As you’ve heard ad nauseam, Apple appears extremely likely to remove the headphone jack from its next iPhone. This hasn’t gone over well! Apart from forcing some people to buy new wired (or wireless) headphones, it’s likely to raise the cost of the average headphone, and make many learn to live with dongles.
Still, there are some potential benefits to adopting a digital audio connection like Lightning — noise-cancelling could become standard, for instance, and higher-end Lightning cans could provide better sound. Plus, if Apple makes jack-less iPhones the norm, it’d at least do so in one fell swoop. Lightning replaces 3.5mm, and that’s that.
Where things get messier is on Android. There, USB-C makes for a natural headphone jack replacement: It has all the same digital capabilities as Lightning, works with various types of devices, and can still pass analogue audio, meaning its headphones wouldn’t necessarily have to cost more, the way Lightning pairs tend to.
The problem is not everyone’s making the switch. While Lenovo’s Moto Z has (with little immediate benefit), other Android manufacturers are drawing a line in a sand. After Samsung openly mocked Apple over the rumour earlier this month, LG not only confirmed its upcoming V20 will keep the jack late last week — it used that decision to help sell the phone as a whole.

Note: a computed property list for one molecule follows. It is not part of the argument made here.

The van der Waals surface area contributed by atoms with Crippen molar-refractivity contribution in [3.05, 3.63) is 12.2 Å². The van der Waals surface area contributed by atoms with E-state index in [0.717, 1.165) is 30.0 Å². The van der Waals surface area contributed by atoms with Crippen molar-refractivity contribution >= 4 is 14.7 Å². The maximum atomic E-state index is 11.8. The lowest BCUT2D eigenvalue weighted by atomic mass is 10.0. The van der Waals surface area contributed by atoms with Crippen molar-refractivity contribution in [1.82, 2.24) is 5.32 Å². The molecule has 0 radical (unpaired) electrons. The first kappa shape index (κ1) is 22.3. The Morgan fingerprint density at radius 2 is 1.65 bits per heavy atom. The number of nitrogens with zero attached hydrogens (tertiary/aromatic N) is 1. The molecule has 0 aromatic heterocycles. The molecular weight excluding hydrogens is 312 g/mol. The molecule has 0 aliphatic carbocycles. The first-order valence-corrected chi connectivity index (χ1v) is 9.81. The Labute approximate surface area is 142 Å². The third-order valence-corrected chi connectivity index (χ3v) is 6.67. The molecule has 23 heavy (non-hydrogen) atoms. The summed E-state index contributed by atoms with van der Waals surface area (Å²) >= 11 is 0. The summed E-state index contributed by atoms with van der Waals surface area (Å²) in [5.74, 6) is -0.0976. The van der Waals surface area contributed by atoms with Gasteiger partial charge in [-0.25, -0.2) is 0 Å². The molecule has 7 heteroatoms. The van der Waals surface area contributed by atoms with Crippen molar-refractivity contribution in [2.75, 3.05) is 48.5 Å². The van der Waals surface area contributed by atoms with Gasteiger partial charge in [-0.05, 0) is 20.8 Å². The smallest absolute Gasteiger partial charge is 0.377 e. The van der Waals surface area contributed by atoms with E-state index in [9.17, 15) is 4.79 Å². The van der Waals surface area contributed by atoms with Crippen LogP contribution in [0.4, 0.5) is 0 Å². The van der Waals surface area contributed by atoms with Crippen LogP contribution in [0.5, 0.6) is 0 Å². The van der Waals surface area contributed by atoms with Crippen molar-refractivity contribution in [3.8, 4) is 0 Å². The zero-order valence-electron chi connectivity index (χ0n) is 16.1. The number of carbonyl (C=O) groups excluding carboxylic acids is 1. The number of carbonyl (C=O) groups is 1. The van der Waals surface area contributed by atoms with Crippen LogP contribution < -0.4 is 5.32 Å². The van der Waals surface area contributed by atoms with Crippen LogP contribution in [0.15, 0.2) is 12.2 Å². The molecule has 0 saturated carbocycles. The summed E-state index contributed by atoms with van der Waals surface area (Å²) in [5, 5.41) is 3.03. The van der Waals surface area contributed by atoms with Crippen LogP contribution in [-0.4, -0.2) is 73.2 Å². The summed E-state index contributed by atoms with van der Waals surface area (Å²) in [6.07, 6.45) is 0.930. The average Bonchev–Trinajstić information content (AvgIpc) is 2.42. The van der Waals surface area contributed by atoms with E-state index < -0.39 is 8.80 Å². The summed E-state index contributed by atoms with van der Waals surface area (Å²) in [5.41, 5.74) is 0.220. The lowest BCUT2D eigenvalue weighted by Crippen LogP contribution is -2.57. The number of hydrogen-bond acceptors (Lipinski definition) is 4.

More specifically, it promoted how it’s partnered with audio firm ESS to put a 32-bit “quad-DAC” in the device. That means it uses up to four digital-to-analogue converters, which in turn means it’s capable of stronger audio — so long as you’re using wired 3.5mm headphones.
This could complicate things. There’s less risk in creating Lightning headphones if the next few iPhones only have a Lightning port. If Android phones are on both sides at once, that gives headphone makers less incentive to make USB-C pairs, which, again, seem like a legitimate successor to what’s available today. They still could, since most Android OEMs are
adopting USB-C anyway, but people will buy traditional pairs if the jack is available.
Right now, all of this in limbo, both for buyers and manufacturers. “In general, I feel that about 30% of flagship brands are considering dropping 3.5mm, such as Motorola just did,” V-Moda CEO Val Kolton told Business Insider. “I think they are also waiting to see what Apple will do with Lightning.”
Indeed, it’s still early. If the current hysteria turns out to be hot air, you’d think more than 30% of Android OEMs would be comfortable turning to USB-C. The rise of wireless headphones would negate things, too. For the near future, though, it looks like Android has found yet another way to feel fragmented.
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